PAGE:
It is important to go out into the local communities to educate people about PrEP as countries try to scale up with the World Health Organization’s (WHO) PrEP recommendations.
It is vital to get the global society to adopt pre-exposure prophylaxis (PrEP) to help prevent the spread of HIV, and WHO has certainly taken on this task.
Back in 2015, the WHO recommended offering once-daily oral PrEP to people at substantial risk of HIV acquisition, and in the following year, the United Nations General Assembly set a global target of 3 million oral PrEP users by 2020.
A study published in The Lancet HIV, found that there were 626,000 PrEP users in 77 countries in 2019, after two-thirds of countries (120) had adopted WHO recommendations into national guidelines. This resulted in a 69% increase from 370,000 PrEP users across 66 countries in 2018, when 30 countries had adopted the recommendations, but fell short of its goal of 3 million oral PrEP users by last year.
Sub Saharan Africa is one region that is scaling up its PrEP usage, but the continent as a whole remains challenged by HIV. South Africa, for example, has the largest HIV/AIDS population in the world with 7.5 million people, according to the CIA World Fact Book’s latest estimate done in 2019. In addition, it has the fourth largest prevalence with 17.3% and the highest mortality with 72,000 deaths estimated that same year.
South Africa also has the largest antiretroviral (ART) program in the world. There are over 3 million people on ART according to one 2015 statistic. One can imagine if South Africa has the public health structures in place to deliver ART that the addition of PrEP should be made easier.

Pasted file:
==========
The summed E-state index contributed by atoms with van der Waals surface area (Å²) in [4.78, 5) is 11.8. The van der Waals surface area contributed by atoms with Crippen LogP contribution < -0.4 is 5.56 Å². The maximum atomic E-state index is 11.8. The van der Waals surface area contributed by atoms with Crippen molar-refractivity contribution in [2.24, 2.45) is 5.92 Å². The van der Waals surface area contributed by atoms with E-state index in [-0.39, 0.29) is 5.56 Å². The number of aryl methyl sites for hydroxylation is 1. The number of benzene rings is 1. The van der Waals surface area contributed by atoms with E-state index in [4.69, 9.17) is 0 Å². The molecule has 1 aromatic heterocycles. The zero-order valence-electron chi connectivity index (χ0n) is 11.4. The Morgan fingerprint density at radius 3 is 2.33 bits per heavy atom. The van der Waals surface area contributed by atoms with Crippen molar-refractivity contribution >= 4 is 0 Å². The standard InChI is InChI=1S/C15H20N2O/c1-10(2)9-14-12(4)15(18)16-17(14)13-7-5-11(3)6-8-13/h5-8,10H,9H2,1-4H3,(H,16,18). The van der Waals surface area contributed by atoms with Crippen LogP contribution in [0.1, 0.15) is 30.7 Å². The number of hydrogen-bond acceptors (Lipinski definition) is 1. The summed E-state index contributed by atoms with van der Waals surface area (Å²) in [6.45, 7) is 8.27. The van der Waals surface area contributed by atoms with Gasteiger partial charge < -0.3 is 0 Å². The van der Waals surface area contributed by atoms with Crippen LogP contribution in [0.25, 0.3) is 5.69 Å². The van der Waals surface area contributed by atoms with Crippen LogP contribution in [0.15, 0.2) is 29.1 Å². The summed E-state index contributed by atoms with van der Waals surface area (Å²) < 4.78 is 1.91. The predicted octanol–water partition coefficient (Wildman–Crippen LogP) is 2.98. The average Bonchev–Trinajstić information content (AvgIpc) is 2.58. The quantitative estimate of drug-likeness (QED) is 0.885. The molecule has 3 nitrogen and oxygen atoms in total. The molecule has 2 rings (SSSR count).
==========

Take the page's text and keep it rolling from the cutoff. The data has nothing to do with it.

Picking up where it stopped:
Renee Heffron, PhD, MPH, associate professor, Global Health, associate professor, Epidemiology, Department of Global Health, University of Washington has been working in African countries to help with understanding local cultures and developing strategies to create greater PrEP utilization.
For example, in order for PrEP to be getting out into the African communities of need, it is important to have conversations and engage people where they are locally and not just in clinics or health care settings and understand the structural barriers that prevent people from taking it.
Heffron participated on a panel at the 11th International AIDS Society Conference on HIV Science in July and made a presentation titled, Preparing for Delivery of Proven Efficacious interventions, during it. She spoke about the various therapeutics in PrEP, lessons learned about daily oral PrEP, and tied it together by talking about the importance of community health.
Contagion spoke to Heffron who provided insights into her presentation, PrEP usage in Africa, and structural barriers to greater initiation.